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Messier 96
Messier 96
Credit: NASA, ESA

M96 (NGC 3368)

Messier 96 (NGC 3368) is a spiral galaxy located in the constellation Leo in the Leo I Group of galaxies. M96 is 31000000 light years away from Earth.

M96 is best viewed during early spring, is magnitude 10, and can be viewed with small telescope. M96 is 7.6' x 5.2' in apparent size. For reference, the full moon is 30'.

Observing difficulty: Hard

      1. Name:
      1. Type:
      2. spiral galaxy
      1. Constellation:
      2. Leo
      1. NGC or IC:
      2. NGC 3368
      1. Magnitude:
      2. 10
      1. Viewing:
      2. small telescope
      1. Size:
      2. 7.6' x 5.2'
      1. Distance (light years):
      2. 31000000 LY
      1. RA:
      2. 10h 46.7m
      1. Dec:
      2. 11 49'
      1. Season:
      2. early spring
      1. Galaxy group:
      2. Leo I Group

    * The naked eye can see up to magnitude ~7-8 objects under ideal dark sky conditions.

    Unveiling the Intermediate Spiral Galaxy

    Messier 96, or M96, also catalogued as NGC 3368, is an intermediate spiral galaxy located in the constellation Leo. Discovered by Pierre Mechain in 1781 and subsequently catalogued by Charles Messier, M96 has captivated the attention of astronomers and space enthusiasts due to its striking appearance and fascinating attributes.

    Characteristics of Messier 96

    M96 is part of the Leo I or M96 Group, which includes other famous members such as M95 and M105. The galaxy spans approximately 100,000 light-years across, similar to our own Milky Way Galaxy. M96 has a peculiar asymmetric appearance, particularly in its arm structure, thought to be due to gravitational interactions with its nearby galactic neighbors.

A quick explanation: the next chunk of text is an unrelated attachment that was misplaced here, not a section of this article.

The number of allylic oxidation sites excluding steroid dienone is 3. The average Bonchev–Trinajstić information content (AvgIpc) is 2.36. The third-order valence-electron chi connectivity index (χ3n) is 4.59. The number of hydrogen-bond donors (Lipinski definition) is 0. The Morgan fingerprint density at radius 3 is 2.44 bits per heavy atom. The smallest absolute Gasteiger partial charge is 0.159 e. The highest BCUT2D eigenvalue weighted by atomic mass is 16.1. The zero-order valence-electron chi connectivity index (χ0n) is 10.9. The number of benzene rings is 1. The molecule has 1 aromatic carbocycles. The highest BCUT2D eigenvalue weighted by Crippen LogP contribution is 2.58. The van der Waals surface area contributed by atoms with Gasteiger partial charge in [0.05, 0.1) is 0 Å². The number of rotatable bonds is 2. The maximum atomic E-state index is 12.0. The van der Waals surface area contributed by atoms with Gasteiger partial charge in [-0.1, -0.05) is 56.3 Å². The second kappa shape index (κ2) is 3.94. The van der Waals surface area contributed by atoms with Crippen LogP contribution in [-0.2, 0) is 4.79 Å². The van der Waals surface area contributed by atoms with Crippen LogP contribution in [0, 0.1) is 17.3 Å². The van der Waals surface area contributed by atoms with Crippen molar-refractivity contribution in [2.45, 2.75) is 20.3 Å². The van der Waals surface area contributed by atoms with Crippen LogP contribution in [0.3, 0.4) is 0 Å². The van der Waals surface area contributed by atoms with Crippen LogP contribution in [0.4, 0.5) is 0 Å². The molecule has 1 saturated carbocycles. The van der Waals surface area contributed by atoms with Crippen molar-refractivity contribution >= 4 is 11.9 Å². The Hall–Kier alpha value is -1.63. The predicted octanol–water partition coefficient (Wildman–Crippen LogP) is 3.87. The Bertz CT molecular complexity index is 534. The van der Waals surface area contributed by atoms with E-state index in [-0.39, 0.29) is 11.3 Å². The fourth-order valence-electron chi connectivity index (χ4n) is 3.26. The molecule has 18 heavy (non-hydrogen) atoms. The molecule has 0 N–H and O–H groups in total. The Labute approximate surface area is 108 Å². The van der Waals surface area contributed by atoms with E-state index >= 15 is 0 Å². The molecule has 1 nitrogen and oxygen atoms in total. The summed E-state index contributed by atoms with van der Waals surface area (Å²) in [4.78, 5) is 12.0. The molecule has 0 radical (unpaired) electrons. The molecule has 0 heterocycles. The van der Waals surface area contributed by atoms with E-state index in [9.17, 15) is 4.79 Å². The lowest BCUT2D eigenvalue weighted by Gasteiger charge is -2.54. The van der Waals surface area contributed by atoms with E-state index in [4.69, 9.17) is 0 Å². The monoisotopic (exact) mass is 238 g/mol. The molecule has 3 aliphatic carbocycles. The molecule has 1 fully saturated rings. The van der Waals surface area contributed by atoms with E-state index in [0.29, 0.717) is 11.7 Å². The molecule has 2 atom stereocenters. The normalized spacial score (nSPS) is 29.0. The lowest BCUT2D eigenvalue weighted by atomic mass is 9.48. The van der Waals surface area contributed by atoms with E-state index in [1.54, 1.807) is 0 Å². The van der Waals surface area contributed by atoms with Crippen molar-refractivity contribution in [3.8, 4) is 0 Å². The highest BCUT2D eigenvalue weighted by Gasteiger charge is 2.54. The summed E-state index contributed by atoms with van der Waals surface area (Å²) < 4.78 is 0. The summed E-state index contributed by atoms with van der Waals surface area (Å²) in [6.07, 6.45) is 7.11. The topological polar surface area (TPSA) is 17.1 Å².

The galaxy?s core is also of interest, hosting a weakly active supermassive black hole, which has been a subject of research to understand better the nature of these cosmic phenomena.

    Magnitude and Distance

    The galaxy is situated at a distance of about 31 million light-years from the Earth. M96 has an apparent magnitude of around 9.2, making it slightly brighter than its neighboring galaxies in the Leo I group. However, its faintness means it is not visible to the naked eye but can be observed through binoculars or a small telescope.

    Finding and Observing Messier 96

    Messier 96 is found within the constellation Leo. It's located approximately 2.5 degrees east and slightly north of the star Epsilon Leonis. Locating Leo in the night sky is relatively straightforward due to its recognizable sickle-shaped asterism, resembling a backward question mark or a lion?s mane, with the bright star Regulus marking the base of the question mark.

    While not visible to the unaided eye, a small to medium-sized telescope under dark skies will reveal M96 as a diffuse, oval-shaped patch of light with a bright core. Larger telescopes will start to bring out the galaxy's asymmetric spiral arms and other details. It's a rewarding sight, especially when the observer appreciates the tremendous distance that this light has traveled to reach their telescope.

    The peculiar asymmetry of Messier 96 and its place within a small group of galaxies that includes other Messier objects, makes it an appealing target for amateur astronomers and a subject of significant scientific interest. Its study, and that of galaxies like it, continues to contribute to our expanding knowledge of the universe and the intricate dance of galaxies within it.